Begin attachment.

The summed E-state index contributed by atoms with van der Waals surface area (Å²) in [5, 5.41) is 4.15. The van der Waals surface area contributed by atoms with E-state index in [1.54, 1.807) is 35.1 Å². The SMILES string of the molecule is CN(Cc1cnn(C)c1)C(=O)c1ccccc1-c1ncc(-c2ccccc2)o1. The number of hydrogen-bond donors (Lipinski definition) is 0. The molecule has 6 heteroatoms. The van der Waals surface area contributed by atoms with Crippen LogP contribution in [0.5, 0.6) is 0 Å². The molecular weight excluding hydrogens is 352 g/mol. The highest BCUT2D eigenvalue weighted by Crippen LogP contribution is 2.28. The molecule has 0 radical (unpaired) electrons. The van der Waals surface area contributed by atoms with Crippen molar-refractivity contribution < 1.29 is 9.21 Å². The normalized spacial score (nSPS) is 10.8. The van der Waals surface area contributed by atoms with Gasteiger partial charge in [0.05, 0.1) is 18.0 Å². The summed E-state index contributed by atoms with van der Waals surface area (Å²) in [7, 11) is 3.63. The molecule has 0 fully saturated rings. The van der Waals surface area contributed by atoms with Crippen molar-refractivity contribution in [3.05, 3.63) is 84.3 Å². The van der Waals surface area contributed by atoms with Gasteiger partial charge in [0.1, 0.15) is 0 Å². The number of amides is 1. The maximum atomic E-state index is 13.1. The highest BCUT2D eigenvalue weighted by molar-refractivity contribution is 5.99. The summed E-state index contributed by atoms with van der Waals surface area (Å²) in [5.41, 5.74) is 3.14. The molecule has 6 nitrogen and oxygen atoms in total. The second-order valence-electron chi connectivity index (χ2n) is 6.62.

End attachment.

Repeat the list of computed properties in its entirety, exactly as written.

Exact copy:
The summed E-state index contributed by atoms with van der Waals surface area (Å²) in [5, 5.41) is 4.15. The van der Waals surface area contributed by atoms with E-state index in [1.54, 1.807) is 35.1 Å². The SMILES string of the molecule is CN(Cc1cnn(C)c1)C(=O)c1ccccc1-c1ncc(-c2ccccc2)o1. The number of hydrogen-bond donors (Lipinski definition) is 0. The molecule has 6 heteroatoms. The van der Waals surface area contributed by atoms with Crippen LogP contribution in [0.5, 0.6) is 0 Å². The molecular weight excluding hydrogens is 352 g/mol. The highest BCUT2D eigenvalue weighted by Crippen LogP contribution is 2.28. The molecule has 0 radical (unpaired) electrons. The van der Waals surface area contributed by atoms with Crippen molar-refractivity contribution < 1.29 is 9.21 Å². The normalized spacial score (nSPS) is 10.8. The van der Waals surface area contributed by atoms with Gasteiger partial charge in [0.05, 0.1) is 18.0 Å². The summed E-state index contributed by atoms with van der Waals surface area (Å²) in [7, 11) is 3.63. The molecule has 0 fully saturated rings. The van der Waals surface area contributed by atoms with Crippen molar-refractivity contribution in [3.05, 3.63) is 84.3 Å². The van der Waals surface area contributed by atoms with Gasteiger partial charge in [0.1, 0.15) is 0 Å². The number of amides is 1. The maximum atomic E-state index is 13.1. The highest BCUT2D eigenvalue weighted by molar-refractivity contribution is 5.99. The summed E-state index contributed by atoms with van der Waals surface area (Å²) in [5.41, 5.74) is 3.14. The molecule has 6 nitrogen and oxygen atoms in total. The second-order valence-electron chi connectivity index (χ2n) is 6.62.